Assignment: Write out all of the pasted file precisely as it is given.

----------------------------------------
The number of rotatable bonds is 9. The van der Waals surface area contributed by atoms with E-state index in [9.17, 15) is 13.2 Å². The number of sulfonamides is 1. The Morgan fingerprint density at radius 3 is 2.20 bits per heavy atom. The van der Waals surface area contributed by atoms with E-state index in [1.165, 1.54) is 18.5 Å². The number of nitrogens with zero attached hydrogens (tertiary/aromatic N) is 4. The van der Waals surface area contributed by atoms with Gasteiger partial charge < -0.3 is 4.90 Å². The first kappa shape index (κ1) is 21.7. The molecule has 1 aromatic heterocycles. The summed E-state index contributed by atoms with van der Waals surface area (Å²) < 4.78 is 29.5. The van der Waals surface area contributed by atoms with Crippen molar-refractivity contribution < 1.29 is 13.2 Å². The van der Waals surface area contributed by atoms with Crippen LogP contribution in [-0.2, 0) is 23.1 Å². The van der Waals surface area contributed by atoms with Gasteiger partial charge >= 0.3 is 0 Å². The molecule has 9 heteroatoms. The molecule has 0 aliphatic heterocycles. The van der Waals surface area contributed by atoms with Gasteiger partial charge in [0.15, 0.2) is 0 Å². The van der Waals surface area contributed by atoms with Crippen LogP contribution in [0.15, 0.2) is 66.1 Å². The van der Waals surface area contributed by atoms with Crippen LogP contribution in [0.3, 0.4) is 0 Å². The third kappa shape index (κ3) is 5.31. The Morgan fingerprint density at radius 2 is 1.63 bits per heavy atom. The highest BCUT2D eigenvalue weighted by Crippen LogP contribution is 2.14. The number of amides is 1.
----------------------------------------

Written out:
The number of rotatable bonds is 9. The van der Waals surface area contributed by atoms with E-state index in [9.17, 15) is 13.2 Å². The number of sulfonamides is 1. The Morgan fingerprint density at radius 3 is 2.20 bits per heavy atom. The van der Waals surface area contributed by atoms with E-state index in [1.165, 1.54) is 18.5 Å². The number of nitrogens with zero attached hydrogens (tertiary/aromatic N) is 4. The van der Waals surface area contributed by atoms with Gasteiger partial charge < -0.3 is 4.90 Å². The first kappa shape index (κ1) is 21.7. The molecule has 1 aromatic heterocycles. The summed E-state index contributed by atoms with van der Waals surface area (Å²) < 4.78 is 29.5. The van der Waals surface area contributed by atoms with Crippen molar-refractivity contribution < 1.29 is 13.2 Å². The van der Waals surface area contributed by atoms with Crippen LogP contribution in [-0.2, 0) is 23.1 Å². The van der Waals surface area contributed by atoms with Gasteiger partial charge >= 0.3 is 0 Å². The molecule has 9 heteroatoms. The molecule has 0 aliphatic heterocycles. The van der Waals surface area contributed by atoms with Gasteiger partial charge in [0.15, 0.2) is 0 Å². The van der Waals surface area contributed by atoms with Crippen LogP contribution in [0.15, 0.2) is 66.1 Å². The van der Waals surface area contributed by atoms with Crippen LogP contribution in [0.3, 0.4) is 0 Å². The third kappa shape index (κ3) is 5.31. The Morgan fingerprint density at radius 2 is 1.63 bits per heavy atom. The highest BCUT2D eigenvalue weighted by Crippen LogP contribution is 2.14. The number of amides is 1.